Inspired By Japanese Food, Bit.ly Gets A Slight Redesign

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1347318433_047e545bf1Yahoo isn’t the only site that is undergoing a homepage change. The URL-shortening service Bit.ly did a slight reworking of its main site today as well. And not surprisingly, it’s very Twitter-focused.

The new design is called “Bento Box,” according to a post on the Bit.ly blog. This is named after the containers that Japanese food is often served in. The reason is that Bit.ly is now more obviously broken up into sections, for the different core functionalities: Shortening links, custom URLs, posting to Twitter and shortening other links.

On the homepage, there remains a big URL input box for shortening, and below that, a list of the links you’ve already shortened (if you’re signed in). But when you enter a URL to shorten now (or do so via the handy bookmarklet), you get a nicer-looking set of options for what you can do with your new Bit.ly URL. This includes easy access to copy that URL as-is, get stats, but also a way to more obviously change the URL to a custom one. So, for example, if you want your URL to be http://bit.ly/thisismylink, you can do that (assuming it’s not taken). You could do this previously, but it was a bit buried in the UI.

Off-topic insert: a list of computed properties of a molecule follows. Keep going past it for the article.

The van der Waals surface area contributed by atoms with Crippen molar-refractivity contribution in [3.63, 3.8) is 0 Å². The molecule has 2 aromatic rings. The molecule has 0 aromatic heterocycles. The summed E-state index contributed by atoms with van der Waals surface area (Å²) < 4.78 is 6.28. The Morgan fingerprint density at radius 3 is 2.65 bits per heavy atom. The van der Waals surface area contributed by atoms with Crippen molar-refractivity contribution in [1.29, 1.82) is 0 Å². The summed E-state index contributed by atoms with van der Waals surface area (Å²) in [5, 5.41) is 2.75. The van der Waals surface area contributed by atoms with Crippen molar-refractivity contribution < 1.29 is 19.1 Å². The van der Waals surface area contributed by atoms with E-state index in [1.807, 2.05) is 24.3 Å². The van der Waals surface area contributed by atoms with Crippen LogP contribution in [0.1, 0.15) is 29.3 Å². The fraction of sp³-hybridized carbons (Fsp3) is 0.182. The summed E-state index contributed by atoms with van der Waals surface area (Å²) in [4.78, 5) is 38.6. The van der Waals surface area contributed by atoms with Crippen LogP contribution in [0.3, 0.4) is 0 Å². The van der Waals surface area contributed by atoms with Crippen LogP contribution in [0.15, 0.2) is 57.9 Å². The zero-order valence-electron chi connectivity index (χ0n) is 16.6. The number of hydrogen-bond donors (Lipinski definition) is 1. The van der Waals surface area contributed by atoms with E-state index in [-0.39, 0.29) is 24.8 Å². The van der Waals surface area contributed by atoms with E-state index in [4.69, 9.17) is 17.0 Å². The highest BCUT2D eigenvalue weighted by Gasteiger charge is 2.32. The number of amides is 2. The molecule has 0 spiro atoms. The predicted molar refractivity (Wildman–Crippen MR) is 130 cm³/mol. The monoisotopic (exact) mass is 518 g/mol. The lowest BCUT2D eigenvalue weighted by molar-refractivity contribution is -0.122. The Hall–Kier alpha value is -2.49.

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Also much nicer is the ability to easily post to different Twitter accounts. Many people have multiple Twitter accounts for multiple purposes now, and before you had to sign out of one and sign in with the other if you wanted to tweet from each with Bit.ly. Now, there’s a drop-down menu which allows you to add another account seamlessly.

Bit.ly has seen an explosion in usage since Twitter decided to make it the default URL shortener for the service. Many third-party Twitter apps use it as the default as well. The service is getting ready to roll out what sounds to be an ambitious project called Bit.ly Now, which sounds like it will take on Digg in finding out what’s popular on the web right now.

It has also been shoring up its core business by adding features such as checking for malicious URLs.

[photo: flickr/miheco]

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